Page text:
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  • Writer's pictureAayushi Sharma

The Australian prime minister’s visit to India is a glimpse of the future of the Indo-Pacific

As the Australian Prime Minister visits India, the focus remains on building a long lasting comprehensive bilateral partnership for a stable and prosperous Indo-Pacific.

Anthony Albanese became the first foreign Prime Minister to get on board India's INS Vikrant.

The India-Australia relationship once again takes centre stage as the Australian Prime Minister Anthony Albanese visits India along with his delegation for a much awaited bilateral visit. The relations between the two countries are highly regarded in the past few years as the two countries have worked together to strengthen their ties steadfastly. Albanese visited India on the auspicious occasion of Holi as he landed in Gujarat to even partake in the celebrations of the festival. This visit would also commence the first in-person India-Australia Annual Summit as the two Prime Ministers and their respective delegations meet to discuss the issues of bilateral strategic, economic, cultural and diplomatic relationship.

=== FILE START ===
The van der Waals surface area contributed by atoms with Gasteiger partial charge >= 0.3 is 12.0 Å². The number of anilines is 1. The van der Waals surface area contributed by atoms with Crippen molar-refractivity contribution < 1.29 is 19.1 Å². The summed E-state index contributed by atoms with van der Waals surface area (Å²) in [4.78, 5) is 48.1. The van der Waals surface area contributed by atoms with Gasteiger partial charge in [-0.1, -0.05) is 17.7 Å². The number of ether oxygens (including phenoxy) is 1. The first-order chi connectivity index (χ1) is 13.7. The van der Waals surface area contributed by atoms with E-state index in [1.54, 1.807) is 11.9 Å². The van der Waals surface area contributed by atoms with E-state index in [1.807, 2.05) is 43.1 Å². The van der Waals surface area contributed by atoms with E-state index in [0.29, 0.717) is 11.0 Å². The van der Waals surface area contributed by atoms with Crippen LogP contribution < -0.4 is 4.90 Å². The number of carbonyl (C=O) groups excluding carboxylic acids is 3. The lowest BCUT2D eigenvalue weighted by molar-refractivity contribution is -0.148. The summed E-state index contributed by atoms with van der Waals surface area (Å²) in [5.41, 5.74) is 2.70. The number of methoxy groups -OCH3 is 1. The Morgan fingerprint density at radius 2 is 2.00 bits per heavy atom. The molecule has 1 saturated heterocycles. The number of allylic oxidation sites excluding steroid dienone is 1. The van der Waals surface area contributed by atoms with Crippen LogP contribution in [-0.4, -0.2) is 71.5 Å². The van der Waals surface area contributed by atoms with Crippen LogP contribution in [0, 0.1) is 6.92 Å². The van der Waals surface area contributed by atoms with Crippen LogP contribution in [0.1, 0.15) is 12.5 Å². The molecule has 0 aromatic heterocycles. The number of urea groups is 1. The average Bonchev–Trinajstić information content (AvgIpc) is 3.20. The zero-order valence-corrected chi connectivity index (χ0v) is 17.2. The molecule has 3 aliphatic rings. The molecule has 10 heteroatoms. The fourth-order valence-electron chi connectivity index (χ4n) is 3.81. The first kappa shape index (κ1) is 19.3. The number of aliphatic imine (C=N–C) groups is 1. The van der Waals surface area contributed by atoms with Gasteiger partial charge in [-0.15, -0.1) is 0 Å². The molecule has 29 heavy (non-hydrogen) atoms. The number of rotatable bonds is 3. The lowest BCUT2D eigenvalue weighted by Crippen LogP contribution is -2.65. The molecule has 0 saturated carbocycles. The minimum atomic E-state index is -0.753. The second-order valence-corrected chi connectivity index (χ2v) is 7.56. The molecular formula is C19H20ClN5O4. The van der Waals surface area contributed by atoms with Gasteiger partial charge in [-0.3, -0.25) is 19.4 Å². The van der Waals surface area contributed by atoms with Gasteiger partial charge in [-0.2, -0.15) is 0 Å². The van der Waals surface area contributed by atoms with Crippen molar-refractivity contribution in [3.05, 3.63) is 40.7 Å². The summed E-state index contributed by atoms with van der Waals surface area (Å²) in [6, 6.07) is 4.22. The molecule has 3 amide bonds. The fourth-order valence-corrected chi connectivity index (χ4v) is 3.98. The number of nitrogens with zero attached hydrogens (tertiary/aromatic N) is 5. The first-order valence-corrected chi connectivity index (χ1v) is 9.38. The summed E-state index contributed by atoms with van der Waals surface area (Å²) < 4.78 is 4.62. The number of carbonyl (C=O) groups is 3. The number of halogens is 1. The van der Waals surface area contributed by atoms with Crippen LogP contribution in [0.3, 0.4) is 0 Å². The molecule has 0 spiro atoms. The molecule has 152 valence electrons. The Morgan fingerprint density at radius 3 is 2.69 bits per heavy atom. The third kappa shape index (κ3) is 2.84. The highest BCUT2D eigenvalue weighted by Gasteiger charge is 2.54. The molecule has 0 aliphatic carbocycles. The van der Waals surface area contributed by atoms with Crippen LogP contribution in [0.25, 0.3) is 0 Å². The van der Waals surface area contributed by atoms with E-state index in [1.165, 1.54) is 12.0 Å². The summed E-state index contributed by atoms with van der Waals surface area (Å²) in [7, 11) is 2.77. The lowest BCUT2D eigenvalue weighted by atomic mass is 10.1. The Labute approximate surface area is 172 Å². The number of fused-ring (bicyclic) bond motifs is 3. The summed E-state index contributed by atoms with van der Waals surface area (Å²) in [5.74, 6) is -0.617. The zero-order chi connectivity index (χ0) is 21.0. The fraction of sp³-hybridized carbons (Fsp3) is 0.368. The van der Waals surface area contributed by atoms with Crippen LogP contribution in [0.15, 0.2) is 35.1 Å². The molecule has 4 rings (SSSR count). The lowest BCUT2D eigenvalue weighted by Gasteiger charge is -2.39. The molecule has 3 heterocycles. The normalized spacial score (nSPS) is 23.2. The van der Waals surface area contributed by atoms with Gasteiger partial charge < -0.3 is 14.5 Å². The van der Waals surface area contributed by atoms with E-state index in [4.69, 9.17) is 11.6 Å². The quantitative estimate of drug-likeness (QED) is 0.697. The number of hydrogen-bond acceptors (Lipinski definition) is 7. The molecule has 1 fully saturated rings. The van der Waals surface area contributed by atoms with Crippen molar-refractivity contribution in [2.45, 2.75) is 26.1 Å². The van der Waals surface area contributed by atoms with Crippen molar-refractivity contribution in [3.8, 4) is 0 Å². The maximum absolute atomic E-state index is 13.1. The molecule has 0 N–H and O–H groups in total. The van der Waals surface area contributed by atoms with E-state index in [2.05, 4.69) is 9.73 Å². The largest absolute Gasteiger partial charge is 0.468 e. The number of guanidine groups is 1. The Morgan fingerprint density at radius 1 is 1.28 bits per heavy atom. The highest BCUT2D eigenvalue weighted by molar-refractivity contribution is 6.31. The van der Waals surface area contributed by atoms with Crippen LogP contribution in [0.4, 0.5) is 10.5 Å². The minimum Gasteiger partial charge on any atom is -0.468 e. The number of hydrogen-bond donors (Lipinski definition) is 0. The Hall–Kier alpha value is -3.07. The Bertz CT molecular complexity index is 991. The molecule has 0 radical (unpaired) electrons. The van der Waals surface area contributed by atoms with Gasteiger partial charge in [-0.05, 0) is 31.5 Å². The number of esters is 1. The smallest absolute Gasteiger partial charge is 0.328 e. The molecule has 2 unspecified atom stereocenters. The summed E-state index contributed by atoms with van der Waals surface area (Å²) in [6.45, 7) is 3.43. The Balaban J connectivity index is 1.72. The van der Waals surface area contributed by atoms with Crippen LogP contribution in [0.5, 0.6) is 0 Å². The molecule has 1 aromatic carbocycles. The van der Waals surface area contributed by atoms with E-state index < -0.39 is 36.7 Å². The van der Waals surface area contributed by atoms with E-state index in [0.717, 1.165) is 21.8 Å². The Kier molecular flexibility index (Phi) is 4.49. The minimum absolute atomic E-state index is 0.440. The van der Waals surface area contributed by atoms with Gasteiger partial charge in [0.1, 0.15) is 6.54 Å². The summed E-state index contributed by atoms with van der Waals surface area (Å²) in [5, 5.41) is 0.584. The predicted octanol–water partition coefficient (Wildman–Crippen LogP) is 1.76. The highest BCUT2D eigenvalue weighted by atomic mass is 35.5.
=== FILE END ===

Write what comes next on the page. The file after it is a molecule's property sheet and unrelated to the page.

While the ongoing visit of the Prime Minister of Australia marks an important recognition of the cordial ties between the two nations, it also sends a message to the world regarding the importance of strong partnerships in the Indo Pacific and how seriously the countries within the region are taking the issues of stability and security. As the Prime Minister Anothony Albanese put it, the two countries share a fierce but healthy sporting rivalry and the mutual love for cricket has often come to characterise this relationship. However, there is more to it now and several dimensions have come to the forefront in the bid to develop this friendship and partnership even further.